THE  LANCASTRIANS
The accession of Henry IV sowed the seeds for a period of unrest which ultimately broke out in civil war. Fraught by rebellion and instability after his usurpation of Richard II, Henry IV found it difficult to enforce his rule. His son, Henry V, fared better, defeating France in the famous Battle of Agincourt (1415) and staking a powerful claim to the French throne. Success was short-lived with his early death.
By the reign of the relatively weak Henry VI, civil war broke out between rival claimants to the throne, dating back to the sons of Edward III. The Lancastrian dynasty descended from John of Gaunt, third son of Edward III, whose son Henry deposed the unpopular Richard II.  Yorkist claimants such as the Duke of York asserted their legitimate claim to the throne through Edward III's second surviving son, but through a female line. The Wars of the Roses therefore tested whether the succession should keep to the male line or could pass through females.
Captured and briefly restored, Henry VI was captured and put to death, and the Yorkist faction led by Edward IV gained the throne.
HENRY IV (1399-1413)
Henry IV was born at Bolingbroke in 1367 to John of Gaunt and Blanche of Lancaster. He married Mary Bohun in 1380, who bore him seven children before her death in 1394. In 1402, Henry remarried, taking as his bride Joan of Navarre.  Henry had an on-again, off-again relationship with his cousin, Richard II. He was one of the Lords Appellant, who, in 1388, persecuted many of Richard's advisor-favorites, but his excellence as a soldier gained the king's favor - Henry was created Duke of Hereford in 1397. In 1398, however, the increasingly suspicious Richard banished him for ten years. John of Gaunt's death in 1399 prompted Richard to confiscate the vast Lancastrian estates; Henry invaded England while Richard was on campaign in Ireland, usurping the throne from the king.  The very nature of Henry's usurpation dictated the circumstances of his reign - incessant rebellion became the order of the day. Richard's supporters immediately revolted upon his deposition in 1400. In Wales, Owen Glendower led a national uprising that lasted until 1408; the Scots waged continual warfare throughout the reign; the powerful families of Percy and Mortimer (the latter possessing a stronger claim to the throne than Henry) revolted from 1403 to 1408; and Richard Scrope, Archbishop of York, proclaimed his opposition to the Lancastrian claim in 1405.  Two political blunders in the latter years of his reign diminished Henry's support. His marriage to Joan of Navarre (of whom it was rumored practiced necromancy) was highly unpopular - she was, in fact, convicted of witchcraft in 1419. Scrope and Thomas Mawbray were executed in 1405 after conspiring against Henry; the Archbishop's execution alarmed the English people, adding to his unpopularity. He developed a nasty skin disorder and epilepsy, persuading many that God was punishing the king for executing an archbishop.  Crushing the myriad of rebellions was costly, which involved calling Parliament to fund such activities. The House of Commons used the opportunity to expand its powers in 1401, securing recognition of freedom of debate and freedom from arrest for dissenting opinions. Lollardy, the Protestant movement founded by John Wycliffe during the reign of Edward III, gained momentum and frightened both secular and clerical landowners, inspiring the first anti-heresy statute, De Heritico Comburendo, to become law in 1401.  Henry, ailing from leprosy and epilepsy, watched as Prince Henry controlled the government for the last two years of his reign. In 1413, Henry died in the Jerusalem Chamber of Westminster Abbey. Rafael Holinshed explained his unpopularity in Chronicles of England: "... by punishing such as moved with disdain to see him usurp the crown, did at sundry times rebel against him, he won(himself more hatred, than in all his life time ... had been possible for him to have weeded out and removed." Unlikely as it may seem (due to the amount of rebellion in his reign); Henry left his eldest son an undisputed succession.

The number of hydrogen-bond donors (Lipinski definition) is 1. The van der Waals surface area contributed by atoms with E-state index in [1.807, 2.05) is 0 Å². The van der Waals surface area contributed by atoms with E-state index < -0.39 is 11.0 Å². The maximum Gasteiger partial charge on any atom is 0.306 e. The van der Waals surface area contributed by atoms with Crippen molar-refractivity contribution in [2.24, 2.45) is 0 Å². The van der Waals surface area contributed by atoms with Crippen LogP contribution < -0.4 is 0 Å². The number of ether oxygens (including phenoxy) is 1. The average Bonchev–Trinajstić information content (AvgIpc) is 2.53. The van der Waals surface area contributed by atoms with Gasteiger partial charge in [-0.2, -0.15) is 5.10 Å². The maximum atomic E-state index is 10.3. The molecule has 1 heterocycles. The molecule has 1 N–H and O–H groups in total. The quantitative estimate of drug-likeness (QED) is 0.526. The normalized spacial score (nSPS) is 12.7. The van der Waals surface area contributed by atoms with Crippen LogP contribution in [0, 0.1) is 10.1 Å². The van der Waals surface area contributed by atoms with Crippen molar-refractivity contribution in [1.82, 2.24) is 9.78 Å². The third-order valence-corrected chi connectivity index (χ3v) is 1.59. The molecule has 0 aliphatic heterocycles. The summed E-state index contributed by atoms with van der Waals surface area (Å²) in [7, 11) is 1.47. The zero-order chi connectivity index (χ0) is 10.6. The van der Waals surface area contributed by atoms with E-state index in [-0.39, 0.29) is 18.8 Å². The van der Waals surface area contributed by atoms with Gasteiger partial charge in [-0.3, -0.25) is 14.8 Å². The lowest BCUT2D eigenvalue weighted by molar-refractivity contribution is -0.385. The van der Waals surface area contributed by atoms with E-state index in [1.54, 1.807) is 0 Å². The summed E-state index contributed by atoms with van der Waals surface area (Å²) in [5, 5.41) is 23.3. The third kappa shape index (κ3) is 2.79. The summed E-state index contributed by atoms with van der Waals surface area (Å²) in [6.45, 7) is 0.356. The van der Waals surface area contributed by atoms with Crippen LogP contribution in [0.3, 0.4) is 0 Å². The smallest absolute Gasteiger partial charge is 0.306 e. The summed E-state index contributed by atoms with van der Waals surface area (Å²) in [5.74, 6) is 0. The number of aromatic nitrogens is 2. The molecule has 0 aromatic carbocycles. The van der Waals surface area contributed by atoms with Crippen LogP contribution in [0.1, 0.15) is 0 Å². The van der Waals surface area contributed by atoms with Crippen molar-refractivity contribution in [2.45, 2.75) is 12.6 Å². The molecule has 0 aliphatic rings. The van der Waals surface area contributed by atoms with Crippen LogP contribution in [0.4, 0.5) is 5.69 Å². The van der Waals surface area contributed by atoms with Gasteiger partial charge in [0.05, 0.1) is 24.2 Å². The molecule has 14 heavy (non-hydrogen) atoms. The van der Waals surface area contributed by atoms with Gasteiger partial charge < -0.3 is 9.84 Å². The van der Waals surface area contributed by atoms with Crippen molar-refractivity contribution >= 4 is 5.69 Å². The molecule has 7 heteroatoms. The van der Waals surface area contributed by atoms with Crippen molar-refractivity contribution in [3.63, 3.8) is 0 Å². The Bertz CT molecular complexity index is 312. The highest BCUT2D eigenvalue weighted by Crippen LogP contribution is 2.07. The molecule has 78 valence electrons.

HENRY V (1413-1422)